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Excluded / Included Mineral Matter and Its Size Distribution Relative Significance on Slagging and Fouling Characteristics

  • R. P. Gupta
  • X. He
  • R. Ramaprabhu
  • T. F. Wall
  • I. Kajigaya
  • S. Miyamae
  • Y. Tsumita

Abstract

The effect of the nature of mineral matter (extraneous or inherent) on combustion generated ash is investigated by means of thermodynamic calculations and combustion experiments in a drop-tube furnace. Five coals, including one high in silica, one high in calcium and magnesium and one high in iron, were analysed for mineral matter size distribution using the CCSEM technique. The particle size distribution of mineral matter is found to be bi-modal in nature. The coal samples are found to have included mineral matter smaller than 20 μm whereas the excluded mineral is mostly larger than 40 μm in size.

The nature of mineral matter determines its reactions during combustion; the excluded mineral matter is in equilibrium with the bulk flue gases at the gas temperatures whereas the included minerals are in equilibrium with char at the burning char particle temperature. It is predicted from the thermodynamic calculations that almost all the evaporation is either from the included mineral matter or from the atomically dispersed minerals in coal. This is due to the high temperature and reducing atmosphere inside the char particle. The release of the evaporated species is controlled by diffusion through the burning char particle and may be, therefore, estimated theoretically.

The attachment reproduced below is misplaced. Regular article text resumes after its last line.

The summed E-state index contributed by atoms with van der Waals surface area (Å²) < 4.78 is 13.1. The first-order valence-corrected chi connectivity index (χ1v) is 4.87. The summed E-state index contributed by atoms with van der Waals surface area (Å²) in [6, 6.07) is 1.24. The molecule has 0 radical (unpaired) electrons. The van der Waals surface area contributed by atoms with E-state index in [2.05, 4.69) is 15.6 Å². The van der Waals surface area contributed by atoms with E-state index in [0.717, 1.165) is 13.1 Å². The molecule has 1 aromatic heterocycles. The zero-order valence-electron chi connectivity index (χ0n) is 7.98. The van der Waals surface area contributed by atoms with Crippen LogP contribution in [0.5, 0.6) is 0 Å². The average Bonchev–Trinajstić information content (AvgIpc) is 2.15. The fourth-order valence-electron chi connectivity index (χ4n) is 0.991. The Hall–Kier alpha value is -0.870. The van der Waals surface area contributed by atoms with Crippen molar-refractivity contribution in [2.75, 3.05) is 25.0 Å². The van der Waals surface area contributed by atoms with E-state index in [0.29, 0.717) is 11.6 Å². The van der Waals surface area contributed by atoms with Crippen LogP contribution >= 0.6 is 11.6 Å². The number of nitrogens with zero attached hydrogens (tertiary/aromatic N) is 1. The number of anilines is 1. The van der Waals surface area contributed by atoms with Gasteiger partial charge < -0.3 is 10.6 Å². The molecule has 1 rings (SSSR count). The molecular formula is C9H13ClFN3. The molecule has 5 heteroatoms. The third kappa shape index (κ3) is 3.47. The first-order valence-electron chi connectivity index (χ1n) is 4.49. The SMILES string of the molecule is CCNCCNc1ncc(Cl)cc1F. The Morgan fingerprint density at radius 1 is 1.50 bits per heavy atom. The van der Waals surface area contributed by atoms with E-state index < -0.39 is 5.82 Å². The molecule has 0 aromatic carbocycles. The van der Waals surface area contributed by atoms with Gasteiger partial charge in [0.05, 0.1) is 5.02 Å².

The theoretical predictions of the ash character so derived are compared with the experimental data obtained by firing the coals in 10%, 23% and 50% oxygen in a drop tube furnace. The amount of mineral matter that is vaporised may be related to fouling, whereas, the melt phase present on the surface of large particles may be related to slagging. The mineral matter distribution is, therefore, related its effect on these two factors.

Keywords

Particle Temperature Mineral Matter Mineral Species Included Mineral Coal Matrix 
These keywords were added by machine and not by the authors. This process is experimental and the keywords may be updated as the learning algorithm improves.

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Copyright information

© Springer Science+Business Media New York 1996

Authors and Affiliations

  • R. P. Gupta
    • 1
  • X. He
    • 1
  • R. Ramaprabhu
    • 1
  • T. F. Wall
    • 1
  • I. Kajigaya
    • 2
  • S. Miyamae
    • 2
  • Y. Tsumita
    • 2
  1. 1.Department of Chemical EngineeringUniversity of NewcastleAustralia
  2. 2.Ishijikawa-Harima Heavy Industries Co. LtdKoto-ku Tokyo 135Japan

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